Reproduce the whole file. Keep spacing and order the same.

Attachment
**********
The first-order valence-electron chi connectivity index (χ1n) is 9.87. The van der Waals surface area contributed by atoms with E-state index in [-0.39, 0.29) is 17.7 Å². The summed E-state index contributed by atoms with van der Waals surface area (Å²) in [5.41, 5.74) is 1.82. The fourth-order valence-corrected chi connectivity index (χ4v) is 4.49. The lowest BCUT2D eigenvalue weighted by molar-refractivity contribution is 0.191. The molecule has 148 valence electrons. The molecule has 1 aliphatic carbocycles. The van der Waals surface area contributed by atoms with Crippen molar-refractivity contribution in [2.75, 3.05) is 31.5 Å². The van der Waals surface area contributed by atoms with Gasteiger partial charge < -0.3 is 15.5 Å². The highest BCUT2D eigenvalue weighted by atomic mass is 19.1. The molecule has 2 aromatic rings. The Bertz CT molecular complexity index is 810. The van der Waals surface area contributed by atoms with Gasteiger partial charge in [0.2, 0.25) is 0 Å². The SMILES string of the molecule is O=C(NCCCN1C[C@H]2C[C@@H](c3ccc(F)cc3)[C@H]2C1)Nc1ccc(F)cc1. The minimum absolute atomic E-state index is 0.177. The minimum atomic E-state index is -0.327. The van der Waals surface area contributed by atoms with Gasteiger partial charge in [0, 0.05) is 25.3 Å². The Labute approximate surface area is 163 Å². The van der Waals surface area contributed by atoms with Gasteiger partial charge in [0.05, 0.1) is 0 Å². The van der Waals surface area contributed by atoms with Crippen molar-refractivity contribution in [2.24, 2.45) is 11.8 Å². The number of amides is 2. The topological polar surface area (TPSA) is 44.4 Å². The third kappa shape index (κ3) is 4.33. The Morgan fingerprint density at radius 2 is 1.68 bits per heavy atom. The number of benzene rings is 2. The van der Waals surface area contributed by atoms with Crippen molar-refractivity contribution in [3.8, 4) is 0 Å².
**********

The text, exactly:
The first-order valence-electron chi connectivity index (χ1n) is 9.87. The van der Waals surface area contributed by atoms with E-state index in [-0.39, 0.29) is 17.7 Å². The summed E-state index contributed by atoms with van der Waals surface area (Å²) in [5.41, 5.74) is 1.82. The fourth-order valence-corrected chi connectivity index (χ4v) is 4.49. The lowest BCUT2D eigenvalue weighted by molar-refractivity contribution is 0.191. The molecule has 148 valence electrons. The molecule has 1 aliphatic carbocycles. The van der Waals surface area contributed by atoms with Crippen molar-refractivity contribution in [2.75, 3.05) is 31.5 Å². The van der Waals surface area contributed by atoms with Gasteiger partial charge < -0.3 is 15.5 Å². The highest BCUT2D eigenvalue weighted by atomic mass is 19.1. The molecule has 2 aromatic rings. The Bertz CT molecular complexity index is 810. The van der Waals surface area contributed by atoms with Gasteiger partial charge in [0.2, 0.25) is 0 Å². The SMILES string of the molecule is O=C(NCCCN1C[C@H]2C[C@@H](c3ccc(F)cc3)[C@H]2C1)Nc1ccc(F)cc1. The minimum absolute atomic E-state index is 0.177. The minimum atomic E-state index is -0.327. The van der Waals surface area contributed by atoms with Gasteiger partial charge in [0, 0.05) is 25.3 Å². The Labute approximate surface area is 163 Å². The van der Waals surface area contributed by atoms with Gasteiger partial charge in [0.05, 0.1) is 0 Å². The van der Waals surface area contributed by atoms with Crippen molar-refractivity contribution in [2.24, 2.45) is 11.8 Å². The number of amides is 2. The topological polar surface area (TPSA) is 44.4 Å². The third kappa shape index (κ3) is 4.33. The Morgan fingerprint density at radius 2 is 1.68 bits per heavy atom. The number of benzene rings is 2. The van der Waals surface area contributed by atoms with Crippen molar-refractivity contribution in [3.8, 4) is 0 Å².